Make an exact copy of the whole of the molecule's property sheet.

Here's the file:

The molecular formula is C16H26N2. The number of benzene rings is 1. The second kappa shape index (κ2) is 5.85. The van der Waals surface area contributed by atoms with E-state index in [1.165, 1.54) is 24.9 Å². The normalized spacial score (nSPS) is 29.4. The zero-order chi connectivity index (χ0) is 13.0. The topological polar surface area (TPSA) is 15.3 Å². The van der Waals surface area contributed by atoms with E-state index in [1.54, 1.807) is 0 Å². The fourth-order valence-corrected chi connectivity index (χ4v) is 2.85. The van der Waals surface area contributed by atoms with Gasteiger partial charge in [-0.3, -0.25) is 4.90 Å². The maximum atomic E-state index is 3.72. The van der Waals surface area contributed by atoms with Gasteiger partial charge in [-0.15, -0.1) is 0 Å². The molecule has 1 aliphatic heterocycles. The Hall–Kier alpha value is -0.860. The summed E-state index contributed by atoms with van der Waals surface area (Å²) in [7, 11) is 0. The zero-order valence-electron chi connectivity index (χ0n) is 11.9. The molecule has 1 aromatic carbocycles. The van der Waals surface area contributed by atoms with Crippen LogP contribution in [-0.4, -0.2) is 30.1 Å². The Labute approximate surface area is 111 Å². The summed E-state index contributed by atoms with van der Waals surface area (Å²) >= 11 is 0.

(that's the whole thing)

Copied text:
The molecular formula is C16H26N2. The number of benzene rings is 1. The second kappa shape index (κ2) is 5.85. The van der Waals surface area contributed by atoms with E-state index in [1.165, 1.54) is 24.9 Å². The normalized spacial score (nSPS) is 29.4. The zero-order chi connectivity index (χ0) is 13.0. The topological polar surface area (TPSA) is 15.3 Å². The van der Waals surface area contributed by atoms with E-state index in [1.54, 1.807) is 0 Å². The fourth-order valence-corrected chi connectivity index (χ4v) is 2.85. The van der Waals surface area contributed by atoms with Gasteiger partial charge in [-0.3, -0.25) is 4.90 Å². The maximum atomic E-state index is 3.72. The van der Waals surface area contributed by atoms with Gasteiger partial charge in [-0.15, -0.1) is 0 Å². The molecule has 1 aliphatic heterocycles. The Hall–Kier alpha value is -0.860. The summed E-state index contributed by atoms with van der Waals surface area (Å²) in [7, 11) is 0. The zero-order valence-electron chi connectivity index (χ0n) is 11.9. The molecule has 1 aromatic carbocycles. The van der Waals surface area contributed by atoms with Crippen LogP contribution in [-0.4, -0.2) is 30.1 Å². The Labute approximate surface area is 111 Å². The summed E-state index contributed by atoms with van der Waals surface area (Å²) >= 11 is 0.